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You have data! What’s next? Data Analysis, Your Research Questions, and Proposal Writing Zoo 511 Spring 2014

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Part 1: Research Questions

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Write down > 2 things you thought were interesting or engaging during the field trip (can be a species, a habitat feature, a relationship, etc). You can phrase these as questions, but you don’t have to yet.

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Part 1: Research Questions What makes a good question?

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Your questions should be specific and answerable Does sculpin CPUE differ among geomorphic units? Is brown trout density related to flow velocity? In what kind of stream are brown trout most likely to be found? What habitat do fish prefer? NOT SO USEFULUSEFUL

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Current Velocity (m/s) Brown Trout/m 2 POOLRUNRIFFLE Sculpin CPUE …and statistically testable Does sculpin CPUE differ among geomorphic units? Is brown trout density related to flow velocity?

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Part 2: Statistics How do we find the answer to our question?

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Why use statistics? Are there more green sunfish in pools or runs? Run Pool Statistics help us find patterns in the face of variation, and draw inferences beyond our sample sites Statistics help us tell our story; they are not the story in themselves! ??

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Statistics Vocab (take notes on your worksheet) Categorical Variable: Discrete groups, such as Type of Reach (Riffle, Run, Pool) Continuous Variable: Measurements along a continuum, such as Flow Velocity What type of variable is “Mottled Sculpin /meter 2” ? What type of variable is “Substrate Type”?

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Explanatory/Predictor Variable: Independent variable. On x-axis. The variable you use to predict another variable. Response Variable: Dependent variable. On y-axis. The variable that is hypothesized to depend on/be predicted by the explanatory variable. Statistics Vocab

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Mean: The most likely value of a random variable or set of observations if data are normally distributed (the average) Variance: A measure of how far the observed values differ from the expected variables (Standard deviation is the square root of variance). Normal distribution: a symmetrical probability distribution described by a mean and variance. An assumption of many standard statistical tests. N~(μ 1,σ 1 ) N~(μ 1,σ 2 )N~(μ 2,σ 2 ) Statistics Vocab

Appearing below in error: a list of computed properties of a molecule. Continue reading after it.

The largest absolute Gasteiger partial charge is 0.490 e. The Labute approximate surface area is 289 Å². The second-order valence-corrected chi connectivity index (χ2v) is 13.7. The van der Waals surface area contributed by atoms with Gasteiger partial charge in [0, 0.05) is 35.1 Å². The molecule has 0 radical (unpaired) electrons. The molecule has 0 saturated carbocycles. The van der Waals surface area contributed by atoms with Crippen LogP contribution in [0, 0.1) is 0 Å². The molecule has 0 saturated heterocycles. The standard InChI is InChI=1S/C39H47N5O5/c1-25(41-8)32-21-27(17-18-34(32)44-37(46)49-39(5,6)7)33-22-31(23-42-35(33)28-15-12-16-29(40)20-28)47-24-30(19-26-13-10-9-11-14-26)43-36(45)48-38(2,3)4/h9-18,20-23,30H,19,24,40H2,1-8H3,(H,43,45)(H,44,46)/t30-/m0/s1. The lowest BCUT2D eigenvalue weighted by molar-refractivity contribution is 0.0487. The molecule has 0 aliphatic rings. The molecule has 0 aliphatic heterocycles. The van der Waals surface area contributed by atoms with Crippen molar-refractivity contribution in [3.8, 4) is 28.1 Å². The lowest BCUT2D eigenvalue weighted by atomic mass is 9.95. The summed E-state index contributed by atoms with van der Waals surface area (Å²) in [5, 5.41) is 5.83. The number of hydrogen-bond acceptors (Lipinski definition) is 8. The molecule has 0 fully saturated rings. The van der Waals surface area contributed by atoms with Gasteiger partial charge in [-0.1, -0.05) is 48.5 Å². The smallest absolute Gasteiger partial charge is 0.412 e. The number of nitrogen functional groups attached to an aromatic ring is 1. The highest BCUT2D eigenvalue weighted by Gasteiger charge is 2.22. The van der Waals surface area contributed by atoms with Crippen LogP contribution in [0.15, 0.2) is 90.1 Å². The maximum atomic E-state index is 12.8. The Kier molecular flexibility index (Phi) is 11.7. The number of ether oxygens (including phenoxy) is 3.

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Hypothesis Testing: In statistics, we are always testing a Null Hypothesis (H o ) against an alternate hypothesis (H a ). p-value: The probability of observing our data or more extreme data assuming the null hypothesis is correct Statistical Significance: We reject the null hypothesis if the p-value is below a set value (α), usually Statistics Vocab

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What test do you need? For our data, the response variable will probably be continuous. T-test: A categorical explanatory variable with only 2 options. ANOVA: A categorical explanatory variable with >2 options. Regression: A continuous explanatory variable

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Tests the statistical significance of the difference between means from two independent samples Student’s T-Test Null hypothesis: No difference between means.

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Cross Plains Salmo Pond Mottled Sculpin/m 2 Compares the means of 2 samples of a categorical variable p = 0.09

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Analysis of Variance (ANOVA) Tests the statistical significance of the difference between means from two or more independent groups Riffle Pool Run Mottled Sculpin/m 2 Null hypothesis: No difference between means p = 0.03

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Precautions and Limitations Meet Assumptions Samples are independent Assumed equal variance (this assumption can be relaxed) Variance not equal sculpin density in poolssculpin density in runs